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Uncommitteds and Persuadables in Historical Perspective

In an article in today’s Wall Street Journal, Karl Rove asserts the following:

What about swing voters? There are probably more undecided and persuadable voters open to switching their choice than in any election since 1968.

Is it true that there are an unusually high number of swing voters this year? Not really, although it may be slightly higher than average. Let’s go to the video tape … err… the Gallup Polling archive.

What I’ve done here is simply to take the number of unaccounted-for voters in the Gallup survey closest to October 1st of the election year in question. By “unaccounted for” (or “unaccounted”) I mean voters that Gallup had not assigned to any particular candidate. This will include your true uncommitteds, as well as refusals and don’t-knows, and voters committed to minor party candidates that Gallup did not mention by name.

In the Gallup tracking poll that straddled October 1st, 8 percent of voters were unaccounted for. This figure is significantly higher than 2004, an unusually partisan election in which just 2 percent of voters were unaccounted for. But, it was no higher than 2000 or 1976, and lower than in 1988. On average, since 1936, 6.8 percent of voters were unaccounted for in the Gallup poll as of October 1st, as compared this year’s 8 percent; the difference is not statistically significant. If we look only at results since 1960 — Gallup’s polling was a little sketchy in its early years — the average number of unaccounteds is 6.4 percent. So this year’s figure is probably toward the higher end of the spectrum, but well within the normal range.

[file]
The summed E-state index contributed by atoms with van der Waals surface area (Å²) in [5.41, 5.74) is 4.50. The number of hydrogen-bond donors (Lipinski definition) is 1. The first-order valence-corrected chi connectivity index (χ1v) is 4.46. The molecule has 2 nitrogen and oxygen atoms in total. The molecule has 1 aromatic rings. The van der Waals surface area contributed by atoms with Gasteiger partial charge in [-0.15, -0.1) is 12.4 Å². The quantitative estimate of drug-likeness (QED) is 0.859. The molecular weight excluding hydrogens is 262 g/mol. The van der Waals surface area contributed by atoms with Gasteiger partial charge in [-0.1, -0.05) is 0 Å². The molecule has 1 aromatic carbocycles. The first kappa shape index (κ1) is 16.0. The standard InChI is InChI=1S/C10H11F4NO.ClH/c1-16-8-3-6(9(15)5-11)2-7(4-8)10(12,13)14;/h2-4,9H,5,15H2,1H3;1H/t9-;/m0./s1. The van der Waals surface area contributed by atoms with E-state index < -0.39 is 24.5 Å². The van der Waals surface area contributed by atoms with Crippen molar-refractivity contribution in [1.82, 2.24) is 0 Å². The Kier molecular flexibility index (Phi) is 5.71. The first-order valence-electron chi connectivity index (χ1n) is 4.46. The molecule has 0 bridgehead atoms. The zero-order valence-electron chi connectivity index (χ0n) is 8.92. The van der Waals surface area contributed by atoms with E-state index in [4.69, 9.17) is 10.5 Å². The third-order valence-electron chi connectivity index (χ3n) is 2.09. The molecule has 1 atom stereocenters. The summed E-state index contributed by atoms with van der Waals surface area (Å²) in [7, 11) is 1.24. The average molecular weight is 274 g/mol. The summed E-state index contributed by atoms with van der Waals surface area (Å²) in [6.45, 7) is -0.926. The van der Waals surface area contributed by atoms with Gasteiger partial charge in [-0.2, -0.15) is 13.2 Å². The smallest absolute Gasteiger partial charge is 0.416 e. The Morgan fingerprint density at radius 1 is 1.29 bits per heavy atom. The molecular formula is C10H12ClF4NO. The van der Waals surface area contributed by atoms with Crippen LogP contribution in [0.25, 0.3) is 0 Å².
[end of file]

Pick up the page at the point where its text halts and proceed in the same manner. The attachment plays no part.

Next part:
The number of persuadable voters — and this is a broader universe, since it includes not only uncommitted voters, but also those who are nominally committed but who could potentially change their minds — is a little tougher to get a handle on. But the Pew Research Center has some useful data. Since 1992, they have included in their standard battery a question asking whether voters had decided against one or another of the major party candidates. For instance, as of Pew’s most recent survey from late last month, 42 percent of voters said they had decided against Senator McCain, and 37 percent said they’d decided against Senator Obama. This leaves 21 percent of voters who are theoretically open to either major party candidate. We can compare these to the Pew numbers released in Early October 1992, Late September 1996, Early October 2000, and Early October 2004.

This year’s numbers are right in line with past elections, again with the mild exception of 2004, when an unusually high fraction of the electorate had ruled out either George Bush or John Kerry. And remember, more voters have decided against McCain than Obama. The candidates to exceed the 42 percent of voters who have thus far said “no how, no way, no McCain” were George Bush, Sr. in 1992 (46 percent), Bob Dole in 1996 (44 percent), and John Kerry in 2004 (45 percent), all of whom lost their elections.

Nate Silver founded and was the editor in chief of FiveThirtyEight.